Concerning Winter Weather, Local Schools Err On The Side Of Student Safety
The National Weather Service has announced the possibility of icy weather Thursday morning. Ice on the roads on a school day forces districts to weigh the safety of students against the value of a day’s classes. KSMU’s Shane Franklin has this story on how a couple local districts make that decision.
Dr. Jeremy Tucker is the Superintendent of Logan-Rogersville Schools. During time of inclement weather Tucker says that his district relies heavily on communication with agencies like the National Weather Service, Department of Transportation, and Emergency Management Assistance.
“In addition to that we will even keep in contact with surrounding school districts, just to kind of gauge how things look in their area. Even as early as 4 or 5 o’clock in the morning, we will have conference calls with the emphasis always being on erring on the side of safety and caution, rather that placing students in harm’s way,” says Tucker.
Tucker says the time of day the winter weather reaches the area is a very important factor in making the decision to cancel school. If it strikes in the early afternoon or evening, then he has time to get out and observe the progress being made in clearing the roadways. He says that the decision is more challenging when the weather doesn’t arrive until the early morning hours.
Tucker says that he tries to make the decision to cancel school or not by 5:30am. He can’t deliberate longer because by that point buses are usually gearing up for their morning routes.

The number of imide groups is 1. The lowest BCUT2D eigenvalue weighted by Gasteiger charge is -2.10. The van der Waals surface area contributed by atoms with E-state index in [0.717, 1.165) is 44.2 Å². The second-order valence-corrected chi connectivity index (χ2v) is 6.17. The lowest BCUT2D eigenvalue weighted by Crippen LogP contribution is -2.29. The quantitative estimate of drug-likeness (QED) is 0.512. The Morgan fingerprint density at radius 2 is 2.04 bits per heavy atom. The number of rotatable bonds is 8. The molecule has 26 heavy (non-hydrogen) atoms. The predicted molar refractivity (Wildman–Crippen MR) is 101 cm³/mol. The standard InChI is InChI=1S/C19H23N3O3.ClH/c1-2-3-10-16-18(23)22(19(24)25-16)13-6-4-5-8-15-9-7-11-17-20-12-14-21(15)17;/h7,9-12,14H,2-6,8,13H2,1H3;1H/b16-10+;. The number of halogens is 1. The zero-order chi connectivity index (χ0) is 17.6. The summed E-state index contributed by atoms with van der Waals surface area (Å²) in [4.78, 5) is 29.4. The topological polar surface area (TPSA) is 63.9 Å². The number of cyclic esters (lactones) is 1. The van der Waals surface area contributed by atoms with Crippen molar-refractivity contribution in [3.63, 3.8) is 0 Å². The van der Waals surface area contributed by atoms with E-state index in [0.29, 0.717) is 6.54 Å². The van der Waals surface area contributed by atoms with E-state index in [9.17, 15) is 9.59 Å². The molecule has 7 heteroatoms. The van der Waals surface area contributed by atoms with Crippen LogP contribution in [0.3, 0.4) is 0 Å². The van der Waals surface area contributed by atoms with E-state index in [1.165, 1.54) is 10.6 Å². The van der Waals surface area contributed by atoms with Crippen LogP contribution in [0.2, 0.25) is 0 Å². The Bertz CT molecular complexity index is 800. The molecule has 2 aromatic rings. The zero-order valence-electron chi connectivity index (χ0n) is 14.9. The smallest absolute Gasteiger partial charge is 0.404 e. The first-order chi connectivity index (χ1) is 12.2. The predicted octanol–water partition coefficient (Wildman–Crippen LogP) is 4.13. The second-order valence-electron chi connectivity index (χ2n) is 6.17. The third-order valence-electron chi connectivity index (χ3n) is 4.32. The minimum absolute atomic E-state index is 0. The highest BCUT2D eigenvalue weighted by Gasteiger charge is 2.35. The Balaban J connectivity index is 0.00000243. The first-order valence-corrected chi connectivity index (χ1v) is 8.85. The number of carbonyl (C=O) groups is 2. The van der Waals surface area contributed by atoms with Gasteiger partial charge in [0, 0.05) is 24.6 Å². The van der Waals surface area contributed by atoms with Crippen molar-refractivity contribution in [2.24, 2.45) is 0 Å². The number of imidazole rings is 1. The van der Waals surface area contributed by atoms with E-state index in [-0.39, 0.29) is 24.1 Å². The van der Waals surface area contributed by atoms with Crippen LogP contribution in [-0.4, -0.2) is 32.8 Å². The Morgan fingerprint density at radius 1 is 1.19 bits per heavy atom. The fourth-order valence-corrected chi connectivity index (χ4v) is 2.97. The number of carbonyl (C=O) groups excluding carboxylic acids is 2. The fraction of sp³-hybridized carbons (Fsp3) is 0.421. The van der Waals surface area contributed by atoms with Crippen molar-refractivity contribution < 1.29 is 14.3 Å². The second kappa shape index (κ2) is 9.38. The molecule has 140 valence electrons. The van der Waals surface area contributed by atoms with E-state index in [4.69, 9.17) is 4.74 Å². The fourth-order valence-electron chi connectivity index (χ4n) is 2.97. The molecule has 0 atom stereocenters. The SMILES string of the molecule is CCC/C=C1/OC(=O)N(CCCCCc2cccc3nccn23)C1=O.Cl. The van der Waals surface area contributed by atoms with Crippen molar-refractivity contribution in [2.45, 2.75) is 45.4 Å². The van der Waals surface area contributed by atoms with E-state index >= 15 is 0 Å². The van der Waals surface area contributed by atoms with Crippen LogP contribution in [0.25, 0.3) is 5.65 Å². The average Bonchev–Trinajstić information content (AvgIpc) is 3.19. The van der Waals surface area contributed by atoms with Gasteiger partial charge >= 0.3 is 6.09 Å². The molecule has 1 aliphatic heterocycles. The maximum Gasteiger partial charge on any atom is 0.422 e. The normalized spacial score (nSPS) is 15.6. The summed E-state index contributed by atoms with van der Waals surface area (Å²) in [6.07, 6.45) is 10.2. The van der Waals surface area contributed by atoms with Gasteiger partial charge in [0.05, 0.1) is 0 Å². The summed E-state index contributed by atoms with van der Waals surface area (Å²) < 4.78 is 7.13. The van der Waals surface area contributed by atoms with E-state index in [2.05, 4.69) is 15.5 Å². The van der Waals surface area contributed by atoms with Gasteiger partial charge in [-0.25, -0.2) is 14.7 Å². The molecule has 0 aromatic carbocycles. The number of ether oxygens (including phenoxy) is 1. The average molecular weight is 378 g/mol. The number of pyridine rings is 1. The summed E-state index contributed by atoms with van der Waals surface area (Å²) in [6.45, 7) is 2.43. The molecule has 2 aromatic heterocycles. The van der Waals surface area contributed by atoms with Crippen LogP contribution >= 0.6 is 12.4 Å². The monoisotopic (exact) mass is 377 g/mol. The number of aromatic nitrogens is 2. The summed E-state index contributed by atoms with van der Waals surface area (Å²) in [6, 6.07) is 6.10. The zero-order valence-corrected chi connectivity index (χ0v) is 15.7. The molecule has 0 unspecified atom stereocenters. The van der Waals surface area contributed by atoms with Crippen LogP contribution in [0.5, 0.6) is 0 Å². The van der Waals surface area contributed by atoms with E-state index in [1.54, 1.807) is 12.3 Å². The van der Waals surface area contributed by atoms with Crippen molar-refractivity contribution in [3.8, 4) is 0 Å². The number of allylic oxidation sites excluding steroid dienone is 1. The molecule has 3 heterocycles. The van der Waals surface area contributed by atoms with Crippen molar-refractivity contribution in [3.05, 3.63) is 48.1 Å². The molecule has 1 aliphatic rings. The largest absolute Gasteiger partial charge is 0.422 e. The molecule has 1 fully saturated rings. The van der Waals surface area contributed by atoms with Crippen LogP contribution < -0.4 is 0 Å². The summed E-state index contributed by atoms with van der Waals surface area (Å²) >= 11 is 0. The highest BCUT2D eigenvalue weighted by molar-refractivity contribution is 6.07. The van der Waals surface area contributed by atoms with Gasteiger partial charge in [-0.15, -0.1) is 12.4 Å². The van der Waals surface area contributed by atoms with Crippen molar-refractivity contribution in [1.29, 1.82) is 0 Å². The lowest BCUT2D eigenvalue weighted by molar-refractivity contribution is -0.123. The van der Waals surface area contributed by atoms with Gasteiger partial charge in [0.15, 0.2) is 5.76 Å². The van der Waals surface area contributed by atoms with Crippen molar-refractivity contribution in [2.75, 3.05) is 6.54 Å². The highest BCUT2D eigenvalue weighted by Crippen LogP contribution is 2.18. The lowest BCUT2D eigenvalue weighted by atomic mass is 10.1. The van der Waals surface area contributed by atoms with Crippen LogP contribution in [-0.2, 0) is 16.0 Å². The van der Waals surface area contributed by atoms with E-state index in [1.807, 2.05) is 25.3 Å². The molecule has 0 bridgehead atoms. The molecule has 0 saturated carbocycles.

The geography of his district plays a large role, Tucker explains. Since his district covers an area over three counties; Greene, Webster, and Christian, the variety of challenges associated with the differing landscape further complicates the issue.
“It can be entirely clear on one side of the district, but yet have treacherous roads on the other side of the district, but we need to try to make a decision that can help us as far as getting students to and from school safely,” says Tucker.
The roadways, Tucker says, are the largest concern when considering whether or not to cancel school. Logan-Rogersville and other districts covering large rural areas face a different set of challenges than larger districts, such as Springfield. He says that Springfield can rely more heavily on its city and county crews to quickly clear the roads, allowing for safe passage of students.
Springfield Public Schools says that they do not take the decision to cancel school for the day lightly. They understand how it can create difficulties for families all over their district, according to their school cancelation policy on their website.
When they do make the decision to cancel school though, they immediately inform the news media, post on social media, and even utilize the district’s AlertNow system, letting parents know by text message.
The Springfield School District factors six snow days into its yearly schedule. We’ll see Thursday if this week’s winter weather will force the district, or others in the area, to actually use one of those built-in days.